|Support by union (% of votes cast)|
Since the last URML election in 1994, relations between doctors and the government and health insurance system have undergone a major upheaval. In 1995, the "Juppé plan" (named after the then conservative Prime Minister) ushered in a major shake-up of the French health system. A major pillar of this upheaval was a restrictive health insurance spending package voted by parliament on an annual basis (FR9712184F). In 1997, the health insurance system signed a "collective agreement," covering only general practitioners, with the MG-France union, which stipulated that health professionals could be remunerated on a per-patient basis in addition to the traditional diagnosis-based payment (FR9704139F). In 1999, the major health insurance fund, the National Employed Workers' Sickness Insurance Fund (Caisse nationale d'assurance maladie des travailleurs salariés, CNAMTS), unveiled a "strategic plan" to cut health insurance spending by over FRF 60 billion over three years, of which FRF 30 billion were to be absorbed by the non-hospital-based medical sector (FR9907197F). The results of the URML elections must be interpreted against the backdrop of these reforms.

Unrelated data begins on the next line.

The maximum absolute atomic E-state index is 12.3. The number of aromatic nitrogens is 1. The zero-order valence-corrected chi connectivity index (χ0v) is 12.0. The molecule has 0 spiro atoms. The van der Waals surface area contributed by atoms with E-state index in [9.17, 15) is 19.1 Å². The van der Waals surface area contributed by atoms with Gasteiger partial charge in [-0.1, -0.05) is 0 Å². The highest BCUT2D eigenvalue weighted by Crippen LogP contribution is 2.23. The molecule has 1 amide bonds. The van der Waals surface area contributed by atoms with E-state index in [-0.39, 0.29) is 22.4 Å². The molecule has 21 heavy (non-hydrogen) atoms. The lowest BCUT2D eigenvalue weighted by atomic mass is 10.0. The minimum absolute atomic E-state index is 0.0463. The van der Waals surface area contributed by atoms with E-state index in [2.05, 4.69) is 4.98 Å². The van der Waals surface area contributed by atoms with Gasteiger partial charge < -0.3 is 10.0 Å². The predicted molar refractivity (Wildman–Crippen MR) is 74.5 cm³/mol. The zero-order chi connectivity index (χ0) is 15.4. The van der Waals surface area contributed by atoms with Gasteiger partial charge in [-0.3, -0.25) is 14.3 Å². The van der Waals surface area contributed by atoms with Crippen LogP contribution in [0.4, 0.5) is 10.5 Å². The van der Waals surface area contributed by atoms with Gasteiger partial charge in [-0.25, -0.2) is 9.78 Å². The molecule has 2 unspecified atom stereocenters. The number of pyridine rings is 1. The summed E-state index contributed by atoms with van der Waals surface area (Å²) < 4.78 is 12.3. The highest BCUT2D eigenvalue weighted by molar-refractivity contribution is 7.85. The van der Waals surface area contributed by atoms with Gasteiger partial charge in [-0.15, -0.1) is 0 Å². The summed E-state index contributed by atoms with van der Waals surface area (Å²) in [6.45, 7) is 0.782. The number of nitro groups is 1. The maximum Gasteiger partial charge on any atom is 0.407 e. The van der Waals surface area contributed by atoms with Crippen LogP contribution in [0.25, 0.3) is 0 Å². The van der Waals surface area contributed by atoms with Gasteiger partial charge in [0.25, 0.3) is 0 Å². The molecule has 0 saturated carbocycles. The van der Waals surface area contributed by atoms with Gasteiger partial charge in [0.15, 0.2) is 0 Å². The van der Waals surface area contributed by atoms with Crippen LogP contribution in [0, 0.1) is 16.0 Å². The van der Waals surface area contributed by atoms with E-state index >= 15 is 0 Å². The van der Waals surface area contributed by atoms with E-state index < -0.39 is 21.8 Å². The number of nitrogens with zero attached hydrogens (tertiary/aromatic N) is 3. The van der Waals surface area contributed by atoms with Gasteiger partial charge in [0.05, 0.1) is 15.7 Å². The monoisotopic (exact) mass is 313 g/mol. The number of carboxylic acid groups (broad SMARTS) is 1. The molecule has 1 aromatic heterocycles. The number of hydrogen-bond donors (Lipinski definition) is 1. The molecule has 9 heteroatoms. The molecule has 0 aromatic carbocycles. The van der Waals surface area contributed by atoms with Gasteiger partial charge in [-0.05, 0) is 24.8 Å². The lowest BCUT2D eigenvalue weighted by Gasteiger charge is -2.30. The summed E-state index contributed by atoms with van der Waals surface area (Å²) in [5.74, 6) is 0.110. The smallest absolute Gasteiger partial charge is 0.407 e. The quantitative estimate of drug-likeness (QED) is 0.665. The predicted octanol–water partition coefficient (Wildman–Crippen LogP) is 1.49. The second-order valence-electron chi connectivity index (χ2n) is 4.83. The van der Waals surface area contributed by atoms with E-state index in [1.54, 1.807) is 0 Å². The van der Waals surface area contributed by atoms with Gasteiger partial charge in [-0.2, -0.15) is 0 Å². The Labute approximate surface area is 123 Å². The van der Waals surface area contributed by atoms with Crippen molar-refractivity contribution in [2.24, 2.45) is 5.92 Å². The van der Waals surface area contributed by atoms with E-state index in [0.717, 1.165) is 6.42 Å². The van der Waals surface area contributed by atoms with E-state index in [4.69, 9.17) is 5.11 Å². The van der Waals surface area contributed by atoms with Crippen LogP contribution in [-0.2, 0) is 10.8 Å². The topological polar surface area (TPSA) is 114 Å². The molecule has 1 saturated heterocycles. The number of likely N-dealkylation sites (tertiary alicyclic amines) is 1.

Reaction from unions and employers' associations
In the opinion of the president of the CSMF union, negotiations should be restarted and current policies should be revisited: "the government and health insurance managers have to realise that the collective bargaining policy has reached a dead end and that they have to listen to the representatives of the majority of health professionals." The head of the general practitioner branch of CSMF was even more categoric, saying that "we now have to admit failure. [The results of this election can be considered a] major rejection for three reasons. First, it is a rebuttal of current policy. Second, doctors are in favour of unity. Third, general practitioners reject any type of government-dictated healthcare."